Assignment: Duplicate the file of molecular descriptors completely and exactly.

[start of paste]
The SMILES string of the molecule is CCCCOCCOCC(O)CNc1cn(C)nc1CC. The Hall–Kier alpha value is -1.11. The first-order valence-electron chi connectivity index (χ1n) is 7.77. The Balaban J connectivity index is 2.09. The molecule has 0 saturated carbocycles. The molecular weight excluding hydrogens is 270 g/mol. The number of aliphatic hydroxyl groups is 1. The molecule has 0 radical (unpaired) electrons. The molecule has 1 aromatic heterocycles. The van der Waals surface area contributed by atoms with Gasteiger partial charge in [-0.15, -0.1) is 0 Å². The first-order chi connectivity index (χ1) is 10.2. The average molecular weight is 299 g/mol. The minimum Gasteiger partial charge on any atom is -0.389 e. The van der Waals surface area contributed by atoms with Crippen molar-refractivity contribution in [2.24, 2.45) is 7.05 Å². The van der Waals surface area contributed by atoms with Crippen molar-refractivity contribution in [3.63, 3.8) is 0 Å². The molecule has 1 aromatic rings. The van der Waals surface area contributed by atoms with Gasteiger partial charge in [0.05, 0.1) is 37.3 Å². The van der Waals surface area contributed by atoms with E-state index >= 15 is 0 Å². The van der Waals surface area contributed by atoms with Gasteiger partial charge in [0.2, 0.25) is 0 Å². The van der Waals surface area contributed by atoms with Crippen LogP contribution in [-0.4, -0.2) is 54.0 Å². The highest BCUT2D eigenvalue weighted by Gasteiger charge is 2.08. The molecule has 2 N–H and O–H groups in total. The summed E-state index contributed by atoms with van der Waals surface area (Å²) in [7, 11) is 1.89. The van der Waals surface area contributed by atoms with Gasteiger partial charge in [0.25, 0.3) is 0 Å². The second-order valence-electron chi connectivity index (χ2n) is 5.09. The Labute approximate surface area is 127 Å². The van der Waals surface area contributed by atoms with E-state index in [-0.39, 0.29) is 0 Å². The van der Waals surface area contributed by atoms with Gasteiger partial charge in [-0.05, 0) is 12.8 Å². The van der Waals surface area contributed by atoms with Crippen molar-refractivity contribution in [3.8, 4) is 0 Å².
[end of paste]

The SMILES string of the molecule is CCCCOCCOCC(O)CNc1cn(C)nc1CC. The Hall–Kier alpha value is -1.11. The first-order valence-electron chi connectivity index (χ1n) is 7.77. The Balaban J connectivity index is 2.09. The molecule has 0 saturated carbocycles. The molecular weight excluding hydrogens is 270 g/mol. The number of aliphatic hydroxyl groups is 1. The molecule has 0 radical (unpaired) electrons. The molecule has 1 aromatic heterocycles. The van der Waals surface area contributed by atoms with Gasteiger partial charge in [-0.15, -0.1) is 0 Å². The first-order chi connectivity index (χ1) is 10.2. The average molecular weight is 299 g/mol. The minimum Gasteiger partial charge on any atom is -0.389 e. The van der Waals surface area contributed by atoms with Crippen molar-refractivity contribution in [2.24, 2.45) is 7.05 Å². The van der Waals surface area contributed by atoms with Crippen molar-refractivity contribution in [3.63, 3.8) is 0 Å². The molecule has 1 aromatic rings. The van der Waals surface area contributed by atoms with Gasteiger partial charge in [0.05, 0.1) is 37.3 Å². The van der Waals surface area contributed by atoms with E-state index >= 15 is 0 Å². The van der Waals surface area contributed by atoms with Gasteiger partial charge in [0.2, 0.25) is 0 Å². The van der Waals surface area contributed by atoms with Crippen LogP contribution in [-0.4, -0.2) is 54.0 Å². The highest BCUT2D eigenvalue weighted by Gasteiger charge is 2.08. The molecule has 2 N–H and O–H groups in total. The summed E-state index contributed by atoms with van der Waals surface area (Å²) in [7, 11) is 1.89. The van der Waals surface area contributed by atoms with Gasteiger partial charge in [0.25, 0.3) is 0 Å². The second-order valence-electron chi connectivity index (χ2n) is 5.09. The Labute approximate surface area is 127 Å². The van der Waals surface area contributed by atoms with E-state index in [-0.39, 0.29) is 0 Å². The van der Waals surface area contributed by atoms with Gasteiger partial charge in [-0.05, 0) is 12.8 Å². The van der Waals surface area contributed by atoms with Crippen molar-refractivity contribution in [3.8, 4) is 0 Å².